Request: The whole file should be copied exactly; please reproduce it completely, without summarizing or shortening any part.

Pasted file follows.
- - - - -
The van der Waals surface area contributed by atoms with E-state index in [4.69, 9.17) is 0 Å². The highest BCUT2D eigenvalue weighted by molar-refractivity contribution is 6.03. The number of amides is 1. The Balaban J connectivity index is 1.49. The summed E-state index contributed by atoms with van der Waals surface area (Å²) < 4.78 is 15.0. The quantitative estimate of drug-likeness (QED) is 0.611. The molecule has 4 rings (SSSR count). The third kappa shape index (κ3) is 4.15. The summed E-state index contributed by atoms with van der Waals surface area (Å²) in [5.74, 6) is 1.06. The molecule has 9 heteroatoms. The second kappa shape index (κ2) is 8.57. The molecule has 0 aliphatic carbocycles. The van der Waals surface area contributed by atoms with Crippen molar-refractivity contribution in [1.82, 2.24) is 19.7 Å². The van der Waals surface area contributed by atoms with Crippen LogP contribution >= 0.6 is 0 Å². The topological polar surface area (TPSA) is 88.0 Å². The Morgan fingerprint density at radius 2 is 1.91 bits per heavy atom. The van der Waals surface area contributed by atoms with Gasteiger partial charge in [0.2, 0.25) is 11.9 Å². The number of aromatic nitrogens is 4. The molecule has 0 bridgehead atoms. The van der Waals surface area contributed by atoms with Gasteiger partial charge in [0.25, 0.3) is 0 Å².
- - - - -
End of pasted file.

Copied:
The van der Waals surface area contributed by atoms with E-state index in [4.69, 9.17) is 0 Å². The highest BCUT2D eigenvalue weighted by molar-refractivity contribution is 6.03. The number of amides is 1. The Balaban J connectivity index is 1.49. The summed E-state index contributed by atoms with van der Waals surface area (Å²) < 4.78 is 15.0. The quantitative estimate of drug-likeness (QED) is 0.611. The molecule has 4 rings (SSSR count). The third kappa shape index (κ3) is 4.15. The summed E-state index contributed by atoms with van der Waals surface area (Å²) in [5.74, 6) is 1.06. The molecule has 9 heteroatoms. The second kappa shape index (κ2) is 8.57. The molecule has 0 aliphatic carbocycles. The van der Waals surface area contributed by atoms with Crippen molar-refractivity contribution in [1.82, 2.24) is 19.7 Å². The van der Waals surface area contributed by atoms with Crippen LogP contribution >= 0.6 is 0 Å². The topological polar surface area (TPSA) is 88.0 Å². The Morgan fingerprint density at radius 2 is 1.91 bits per heavy atom. The van der Waals surface area contributed by atoms with Gasteiger partial charge in [0.2, 0.25) is 11.9 Å². The number of aromatic nitrogens is 4. The molecule has 0 bridgehead atoms. The van der Waals surface area contributed by atoms with Gasteiger partial charge in [0.25, 0.3) is 0 Å².